Diabetes can define by a chronic elevation of blood sugar in the blood (blood sugar). After a meal, the sugar in food is partly transformed into glucose. It passes into the blood, and we then observe an increase in blood sugar.
In addition, to lower this blood sugar, the pancreas produces a hormone: Insulin binds to a receptor in the body’s cells and allows glucose to pass from the blood to the cells to be metabolized (used or stored).
In the case of diabetes, the regulation of blood sugar is no longer ensure either because:
Diabetes type 1 or insulin-dependent [diabetes] occurs most often in young people. This [diabetes] occurs when the beta cells in the pancreas that produce insulin are destroyed by the body’s immune system: this is called an autoimmune disease. Insulin secretion is insufficient; regulation of blood sugar is no longer ensure.
sometimes the symptoms of type 1 [diabetes] appear suddenly. Moreover, the most common symptoms are:
Despite advances in technology and research, the causes of type 1 [diabetes] remain unknown to this day. A genetic predisposition and the environment play a role in the onset of this [diabetes].
Due to the lack of insulin production, type 1 [diabetes] can only treat with insulin intake. Solutions adapted to each patient are propose: multi-injections or insulin pumps.
Type 2 diabetes or non-insulin-dependent [diabetes] accounts for 90% of diabetes encountered worldwide. Type 2 [diabetes] usually occurs in adulthood, but it can occur in children.
In this diabetes, there is initially a blockage of the action of insulin (called insulin resistance). decreasing the storage and the use of glucose by the cells. Secondly, the production of insulin by the pancreas gradually decreases, leading to the appearance of hyperglycemia.
Unlike type 1 diabetes, the symptoms of type 2 [diabetes] often go unnoticed. Several years may pass between the onset of [diabetes] and the diagnosis of it. It is usually diagnose after the onset of complications.
Type 2 [diabetes] most often appears in sedentary people (overweight, obesity). The risk may increase if there is a family history.
If a healthy lifestyle is adopted very early, the risk may reduce.
Above all, a balanced diet and regular physical activity are the first measures to consider in this type of [diabetes]. In addition, if these measures are not sufficient, treatment with tablets or by injection may be prescribe, treatment with insulin may prove necessary with the course of the disease.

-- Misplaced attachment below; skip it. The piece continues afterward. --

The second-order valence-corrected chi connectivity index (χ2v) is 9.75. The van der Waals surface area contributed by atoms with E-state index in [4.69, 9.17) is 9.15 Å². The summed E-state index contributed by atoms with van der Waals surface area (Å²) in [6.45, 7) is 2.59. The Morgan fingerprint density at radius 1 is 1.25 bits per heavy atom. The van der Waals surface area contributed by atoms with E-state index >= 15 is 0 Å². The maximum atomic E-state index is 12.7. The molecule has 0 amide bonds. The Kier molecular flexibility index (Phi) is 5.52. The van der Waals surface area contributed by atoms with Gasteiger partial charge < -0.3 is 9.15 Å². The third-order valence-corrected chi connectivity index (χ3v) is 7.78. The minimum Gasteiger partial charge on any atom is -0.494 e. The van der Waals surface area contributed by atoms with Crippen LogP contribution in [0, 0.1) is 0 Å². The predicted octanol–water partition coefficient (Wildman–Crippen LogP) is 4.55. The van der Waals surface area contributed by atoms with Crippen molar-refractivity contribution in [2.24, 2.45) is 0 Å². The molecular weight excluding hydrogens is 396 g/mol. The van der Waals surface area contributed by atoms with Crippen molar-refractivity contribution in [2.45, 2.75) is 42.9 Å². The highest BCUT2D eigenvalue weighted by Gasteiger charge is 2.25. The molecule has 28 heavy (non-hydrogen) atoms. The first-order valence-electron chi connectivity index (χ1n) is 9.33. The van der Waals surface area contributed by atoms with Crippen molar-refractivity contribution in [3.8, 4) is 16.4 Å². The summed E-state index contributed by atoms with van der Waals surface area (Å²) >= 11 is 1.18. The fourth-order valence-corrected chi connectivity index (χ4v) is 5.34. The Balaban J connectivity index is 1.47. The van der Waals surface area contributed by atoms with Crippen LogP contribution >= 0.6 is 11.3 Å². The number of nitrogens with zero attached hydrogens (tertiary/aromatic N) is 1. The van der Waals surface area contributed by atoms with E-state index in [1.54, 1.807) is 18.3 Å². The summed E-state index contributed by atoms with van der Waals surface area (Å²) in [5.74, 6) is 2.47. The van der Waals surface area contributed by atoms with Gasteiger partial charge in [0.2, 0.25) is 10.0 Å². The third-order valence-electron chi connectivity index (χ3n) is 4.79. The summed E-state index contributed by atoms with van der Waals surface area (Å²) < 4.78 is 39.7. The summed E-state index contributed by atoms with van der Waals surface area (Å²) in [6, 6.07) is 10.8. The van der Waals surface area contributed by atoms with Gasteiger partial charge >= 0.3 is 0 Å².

Gestational diabetes occurs during pregnancy, usually towards the end of the Second(2) quarter. This [diabetes] affects between 2 and 6% of pregnant women.
Most often, this type of diabetes lasts only during pregnancy, but more rarely, it can reveal a [diabetes] present before pregnancy and unknown. Like diabetes, gestational diabetes is a disorder of blood sugar regulation that causes excess blood sugar.
Most often, gestational [diabetes] does not cause symptoms.
The screening can perform in pregnant women at risk during the First(1) antenatal and between the 24th and 28th weeks of pregnancy.
At some stage in pregnancy, there is a state of insulin resistance, and the body is less sensitive to the effects of insulin, which usually regulates blood sugar.
A family predisposition, a high body mass index (BMI greater than or equal to 25 kg / m²), and an age of more than 35 years at the start of pregnancy can increase the risk of developing gestational diabetes.
Gestational diabetes exposes mothers and children to different risks:
macrosomia: it is the most frequent complication in gestational diabetes. It is characterize by excessive weight and growth of the fetus (large baby, more than 4 kg)
In the long term, a child born to a mother who has had gestational [diabetes] is at risk of developing metabolic complications. Monitoring of the child’s weight and / or blood pressure should be indicated;
gestational [diabetes] exposes the mother to an increased risk of pre-eclampsia and cesarean section.
Meanwhile, to avoid complications for the child and the mother, monitoring diabetes is essential.
The treatment of gestational diabetes is base on hygieno-dietetic measures: a balanced diet and appropriate physical activity.
In addition, the use of glycemic self-monitoring is essential to monitor the development of [diabetes]. If hygiene and diet measures are not sufficient to lower blood sugar, treatment with insulin may be prescribe.
There are other types of diabetes, such as MODY diabetes ( MODY [diabetes] or Maturity Onset Diabetes of the Young), which occurs during a genetic defect in beta cells.
Diabetes can be triggered by another illness (cirrhosis, etc.) or by certain drugs useful for treating certain serious illnesses. The prevalence of other types of [diabetes] is very low.
On the other hand, [diabetes] is often said to be a silent disease. It sometimes appears and progresses without symptoms.
In type 2 [diabetes], symptoms often go unnoticed for several years.
In the absence of symptoms, type 2 [diabetes] can be discover incidentally during a blood test prescribed by the doctor with a blood sugar level.
Sometimes [diabetes] is suspected when symptoms related to ocular, nervous, cardiovascular, or renal complications are identified.
The Type 1 diabetes is manifest by symptoms which may appear more or less abruptly; the main symptoms are:
In addition, other symptoms may appear fatigue, vision problems, or urinary tract infections.
Resuming nocturnal urination in bed in a clean child can be a symptom of [diabetes].
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